March 2015

Ask for Feedback

It's not enough to have great intentions if you're not clear on how you're being perceived. We all have 'blind spots' when it comes to recognizing exactly how others experience us.  Collecting feedback is a primary component of my coaching process with leaders and I frequently find that my clients have blind spots around their "do best" areas, which are equally as important as the "do less" aspects. 

One of the best ways to learn about your impact on others is to ask for feedback. Try to be clear and specific about what you want feedback on.  Avoid questions that are too general, like,"can you give me some feedback on how I'm doing?"  And then be sure you are really ready for the feedback and prepared to hear and act on constructive ideas.

Here are some ideas to try:

  • Ask trusted colleagues if they would be willing to give you feedback in a specific area. For example, if you are looking to become a better presenter or meeting leader, ask colleagues to give you a constructive critique of your next presentation or meeting.
  • Make a list of your strengths as you see them and ask a colleague to check the ones he or she would agree with and to add or subtract from the list. 
  • Ask a colleague, “If you were to pick one aspect of my leadership that I could maximize or change that could make the biggest positive difference for me, what would you suggest?”

Here are two additional ideas for getting feedback from executive coach, Marshall Goldsmith in his book, What Got You Here Won’t Get You There:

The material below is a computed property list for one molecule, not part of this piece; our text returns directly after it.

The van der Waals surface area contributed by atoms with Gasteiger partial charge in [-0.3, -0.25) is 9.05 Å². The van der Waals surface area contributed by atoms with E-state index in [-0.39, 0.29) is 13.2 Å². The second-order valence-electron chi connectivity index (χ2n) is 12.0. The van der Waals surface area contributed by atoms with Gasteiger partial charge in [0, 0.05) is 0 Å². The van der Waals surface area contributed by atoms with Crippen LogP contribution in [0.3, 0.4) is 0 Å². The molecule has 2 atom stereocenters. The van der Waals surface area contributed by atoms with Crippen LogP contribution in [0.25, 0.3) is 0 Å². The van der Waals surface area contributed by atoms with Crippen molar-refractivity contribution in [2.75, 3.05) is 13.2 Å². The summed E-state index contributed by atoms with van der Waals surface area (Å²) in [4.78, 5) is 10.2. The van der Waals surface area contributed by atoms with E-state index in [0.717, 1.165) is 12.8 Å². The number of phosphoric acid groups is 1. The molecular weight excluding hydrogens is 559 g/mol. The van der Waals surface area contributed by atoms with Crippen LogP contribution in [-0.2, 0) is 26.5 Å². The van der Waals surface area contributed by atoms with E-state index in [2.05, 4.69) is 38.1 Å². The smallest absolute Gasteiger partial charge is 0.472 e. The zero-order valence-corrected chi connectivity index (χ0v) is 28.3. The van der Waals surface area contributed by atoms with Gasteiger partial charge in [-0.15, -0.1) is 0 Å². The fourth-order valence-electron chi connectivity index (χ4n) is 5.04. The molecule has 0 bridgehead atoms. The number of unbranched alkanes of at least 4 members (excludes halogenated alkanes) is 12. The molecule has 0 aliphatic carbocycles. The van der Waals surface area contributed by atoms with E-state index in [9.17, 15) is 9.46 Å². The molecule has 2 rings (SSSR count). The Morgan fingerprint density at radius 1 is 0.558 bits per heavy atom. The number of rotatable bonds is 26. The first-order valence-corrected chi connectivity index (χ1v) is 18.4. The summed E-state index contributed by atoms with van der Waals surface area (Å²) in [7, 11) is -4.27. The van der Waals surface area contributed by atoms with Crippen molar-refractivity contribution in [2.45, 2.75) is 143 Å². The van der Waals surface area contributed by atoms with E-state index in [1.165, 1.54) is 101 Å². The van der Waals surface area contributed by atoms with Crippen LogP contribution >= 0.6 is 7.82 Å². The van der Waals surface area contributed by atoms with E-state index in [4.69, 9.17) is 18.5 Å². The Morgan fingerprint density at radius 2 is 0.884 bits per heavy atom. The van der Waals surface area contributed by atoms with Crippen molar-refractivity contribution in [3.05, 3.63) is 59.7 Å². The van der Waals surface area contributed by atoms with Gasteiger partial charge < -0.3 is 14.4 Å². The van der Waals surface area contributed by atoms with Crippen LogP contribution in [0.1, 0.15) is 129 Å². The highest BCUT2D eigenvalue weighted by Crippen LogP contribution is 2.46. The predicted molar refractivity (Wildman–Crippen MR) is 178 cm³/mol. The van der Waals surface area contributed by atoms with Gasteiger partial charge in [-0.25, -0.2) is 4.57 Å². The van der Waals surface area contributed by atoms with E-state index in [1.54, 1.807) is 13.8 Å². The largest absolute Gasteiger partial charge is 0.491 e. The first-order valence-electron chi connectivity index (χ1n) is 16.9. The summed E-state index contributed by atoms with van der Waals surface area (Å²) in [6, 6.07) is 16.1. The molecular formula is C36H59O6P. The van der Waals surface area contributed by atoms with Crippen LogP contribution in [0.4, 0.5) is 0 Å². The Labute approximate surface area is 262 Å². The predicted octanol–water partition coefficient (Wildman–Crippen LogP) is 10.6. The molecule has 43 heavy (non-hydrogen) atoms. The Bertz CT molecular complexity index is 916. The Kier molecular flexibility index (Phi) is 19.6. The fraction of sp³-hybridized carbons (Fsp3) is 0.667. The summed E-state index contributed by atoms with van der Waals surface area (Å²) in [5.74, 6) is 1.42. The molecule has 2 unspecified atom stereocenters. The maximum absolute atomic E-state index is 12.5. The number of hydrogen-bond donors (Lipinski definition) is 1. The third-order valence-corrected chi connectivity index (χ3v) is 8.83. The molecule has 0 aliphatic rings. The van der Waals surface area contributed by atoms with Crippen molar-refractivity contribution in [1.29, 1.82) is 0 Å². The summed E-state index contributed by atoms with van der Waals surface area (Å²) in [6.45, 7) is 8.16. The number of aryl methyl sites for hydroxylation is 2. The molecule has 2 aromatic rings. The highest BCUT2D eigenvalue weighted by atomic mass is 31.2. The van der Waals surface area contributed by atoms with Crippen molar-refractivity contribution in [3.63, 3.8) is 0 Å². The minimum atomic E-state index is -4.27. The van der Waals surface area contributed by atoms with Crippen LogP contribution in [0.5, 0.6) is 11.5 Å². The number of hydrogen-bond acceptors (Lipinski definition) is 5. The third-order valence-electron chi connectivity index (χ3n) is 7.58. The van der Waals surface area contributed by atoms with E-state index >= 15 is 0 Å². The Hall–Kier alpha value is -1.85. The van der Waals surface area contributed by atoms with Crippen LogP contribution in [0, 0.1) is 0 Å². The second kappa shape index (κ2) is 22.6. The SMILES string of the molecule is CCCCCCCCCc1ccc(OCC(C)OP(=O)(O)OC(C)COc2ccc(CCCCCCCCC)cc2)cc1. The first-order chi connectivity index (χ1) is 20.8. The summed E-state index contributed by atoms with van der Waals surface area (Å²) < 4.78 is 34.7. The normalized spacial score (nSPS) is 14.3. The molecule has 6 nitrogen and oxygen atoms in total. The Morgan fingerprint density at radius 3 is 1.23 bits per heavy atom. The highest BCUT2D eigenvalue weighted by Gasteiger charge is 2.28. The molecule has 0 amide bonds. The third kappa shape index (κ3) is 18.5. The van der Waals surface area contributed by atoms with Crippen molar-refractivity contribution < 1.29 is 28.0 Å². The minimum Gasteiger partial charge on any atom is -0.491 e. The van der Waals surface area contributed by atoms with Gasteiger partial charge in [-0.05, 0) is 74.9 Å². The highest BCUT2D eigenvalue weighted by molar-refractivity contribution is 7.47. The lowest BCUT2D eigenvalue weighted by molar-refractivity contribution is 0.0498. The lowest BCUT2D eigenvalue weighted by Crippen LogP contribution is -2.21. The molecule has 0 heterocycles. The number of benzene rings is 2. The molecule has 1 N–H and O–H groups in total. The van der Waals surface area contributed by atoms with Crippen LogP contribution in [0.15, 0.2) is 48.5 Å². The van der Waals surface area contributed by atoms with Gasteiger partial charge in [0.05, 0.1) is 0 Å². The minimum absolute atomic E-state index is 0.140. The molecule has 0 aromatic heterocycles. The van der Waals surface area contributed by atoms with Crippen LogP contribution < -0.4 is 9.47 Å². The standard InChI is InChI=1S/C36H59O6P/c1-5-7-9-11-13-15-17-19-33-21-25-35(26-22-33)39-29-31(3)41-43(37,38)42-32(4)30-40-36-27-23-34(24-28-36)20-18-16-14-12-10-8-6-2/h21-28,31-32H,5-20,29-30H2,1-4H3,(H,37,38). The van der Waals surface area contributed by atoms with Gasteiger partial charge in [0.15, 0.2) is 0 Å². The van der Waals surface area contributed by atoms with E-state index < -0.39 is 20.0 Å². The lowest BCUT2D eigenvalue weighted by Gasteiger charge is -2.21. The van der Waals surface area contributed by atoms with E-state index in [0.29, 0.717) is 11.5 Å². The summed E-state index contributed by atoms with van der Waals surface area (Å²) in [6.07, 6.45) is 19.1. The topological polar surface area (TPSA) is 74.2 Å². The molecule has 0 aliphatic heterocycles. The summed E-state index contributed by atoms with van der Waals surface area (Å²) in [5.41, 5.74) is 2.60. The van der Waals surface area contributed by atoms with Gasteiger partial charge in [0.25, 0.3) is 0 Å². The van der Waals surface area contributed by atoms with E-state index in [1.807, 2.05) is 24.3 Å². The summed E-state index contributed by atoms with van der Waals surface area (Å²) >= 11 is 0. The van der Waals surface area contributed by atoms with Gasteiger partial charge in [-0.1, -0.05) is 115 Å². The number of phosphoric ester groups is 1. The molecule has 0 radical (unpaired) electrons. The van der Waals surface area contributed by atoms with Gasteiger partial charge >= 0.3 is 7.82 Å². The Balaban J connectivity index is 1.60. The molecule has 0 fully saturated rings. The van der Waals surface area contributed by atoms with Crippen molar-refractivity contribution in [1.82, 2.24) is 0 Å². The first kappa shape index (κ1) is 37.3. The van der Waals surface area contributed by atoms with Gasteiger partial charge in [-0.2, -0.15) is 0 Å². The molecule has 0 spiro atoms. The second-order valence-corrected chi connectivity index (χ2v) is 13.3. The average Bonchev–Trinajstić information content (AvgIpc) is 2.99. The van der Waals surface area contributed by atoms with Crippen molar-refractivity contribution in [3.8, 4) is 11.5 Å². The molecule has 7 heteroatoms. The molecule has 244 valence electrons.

• Make a list of people’s casual remarks about you. Goldsmith suggests writing down any remark about you or your behavior, no matter how small or seemingly insignificant. Do this over the course of several days, both at home and at work. Then separate the list by positive and negative comments. Look for patterns. The beauty of this idea is that you are compiling information without anyone being aware of giving you feedback.
  • Turn the sound off. Mentally turn off the sound to observe how people physically respond to you.
    • Do people make impatient gestures while you’re talking? 
    • Do they lean toward you or away? 
    • Are they trying to impress you or are they barely aware of your presence? 

I worked with a leader who was trying to get better in relationship building, and this exercise was quite helpful to him. He began to notice how people reacted to him, which helped him recognize those unintentional things he was doing that negatively impacted his leadership effectiveness.

It's easy to become confident and comfortable with the picture we have of ourselves.  If we don't periodically test our assumptions, we run the risk of overlooking important impacts on others that can undermine results.

So.... ask for some feedback today!  You may find that just a few simple shifts will make a big difference. 

"We can easily forgive a child who is afraid of the dark; the real tragedy is when men are afraid of the light."  - Plato

Are you achieving the results you want?
 
The best leaders make simple shifts or practical changes for big results.  I work closely with leaders to create practical solutions to achieve real success. Let me help you discover what's possible. Visit my website www.terrihughes.com for details.
Terri@TerriHughes.com

   
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